Many gardeners are puzzled when it comes to growing their own parsnips. Parsnips can be very difficult to grow from seed, but many gardeners have learned tricks to help them grow parsnips successfully from cuttings. Often gardeners will save cuttings stem to use for future crops, such as their vegetable garden plants. This works well if you grow the plants from cuttings, but not if you plan on planting them in the garden right away. Below are some suggestions to help you grow parsnips from cuttings.
If you do save a cutting of a parsnip plant from the garden, you should keep the paper or tissue paper covered so that moisture doesn't evaporate from the material. Most seeds don't germinate until they are about 2 weeks old, so don't keep the paper moist before you see the first seedling growing. Once you find the first one, you should move it to a spot that gets at least six hours of sun, but that's a bit over for most southern gardens. Overcast days reduce the chances that seedlings will sprout successfully.
It is possible to get great results with Parsnip seeds sown at the nursery, but you'll have to be quick because these plants are slow-growing. They will need to be planted in spring, just before the start of summer, or after the last frost. The reason is that cold temperatures kill most of the roots, so moving them indoors during the winter could be difficult.
If you are willing to wait for the Parsnip seeds to germinate in the fall, you'll find they are available at many nurseries. Saving seed can be done by buying small containers, or by making an arrangement in a large container. Either way, be sure the container has plenty of drainage to avoid mold or rotting. If you buy containers, check the inside to make sure there is no mold. You can also put a small saucer inside so you won't have to continually clean up messes on the outside.
Parsnip seedlings take a long time to grow, so patience is definitely required. If you are new to vegetable gardening, this is a great time to start out with starter plants. However, seed saving is not an option once you have your plants established. It's important that you have a good quality soil with good germination so your plants can grow healthy and produce tasty fresh produce year round.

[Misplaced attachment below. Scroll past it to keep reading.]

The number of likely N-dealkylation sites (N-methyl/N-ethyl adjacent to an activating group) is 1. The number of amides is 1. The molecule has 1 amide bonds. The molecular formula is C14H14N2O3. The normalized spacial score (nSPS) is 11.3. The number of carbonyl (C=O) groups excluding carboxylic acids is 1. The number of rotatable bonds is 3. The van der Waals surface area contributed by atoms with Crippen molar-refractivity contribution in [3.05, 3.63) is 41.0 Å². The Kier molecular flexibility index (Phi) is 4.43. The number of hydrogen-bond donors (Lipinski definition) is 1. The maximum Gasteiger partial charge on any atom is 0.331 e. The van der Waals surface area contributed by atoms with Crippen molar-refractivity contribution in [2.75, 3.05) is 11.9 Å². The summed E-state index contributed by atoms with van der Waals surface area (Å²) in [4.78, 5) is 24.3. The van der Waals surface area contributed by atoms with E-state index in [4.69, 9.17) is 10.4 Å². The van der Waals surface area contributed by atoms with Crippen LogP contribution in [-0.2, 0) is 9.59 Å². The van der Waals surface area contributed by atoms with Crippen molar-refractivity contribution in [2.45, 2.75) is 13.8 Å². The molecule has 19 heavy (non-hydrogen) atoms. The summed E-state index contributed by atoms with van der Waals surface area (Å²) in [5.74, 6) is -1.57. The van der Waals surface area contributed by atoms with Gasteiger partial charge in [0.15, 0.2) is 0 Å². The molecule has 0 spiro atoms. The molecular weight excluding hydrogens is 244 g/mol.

There are many common pests in gardens, including spider mites, whiteflies, caterpillars and aphids. A common pest that is difficult to get rid of is the spider mite. To keep them at bay, apply a sprout treatment containing diatomaceous earth. This chemical is very effective in controlling their population. You can also purchase products that are specifically designed for the removal of spider mites from parsnips seeds.
Another problem encountered with growing parsnips is the presence of unwanted root structures. These root structures can encroach upon your vegetable garden and cause your plants to become disease plagued. In order to control this occurrence, simply thin your plant roots prior to planting. Be careful not to damage your plants though, as it could easily result in them dying. If you are unsure how to thin your plants properly, talk with a local gardener.
When you plant your parsnips, you will have to provide them with adequate drainage. You can achieve this through excavating the area beneath the root systems and carefully removing any grass or weeds that might be in there. Providing your plants with an extra growing space underneath the ground will help them escape any soil compaction. Be sure to check on your carrots every few weeks to check for damage or if you notice your parsnips have become sparse, cut them back to desired heights. Finally, be sure to water your vegetables properly, as they will not grow properly if they are over-watered.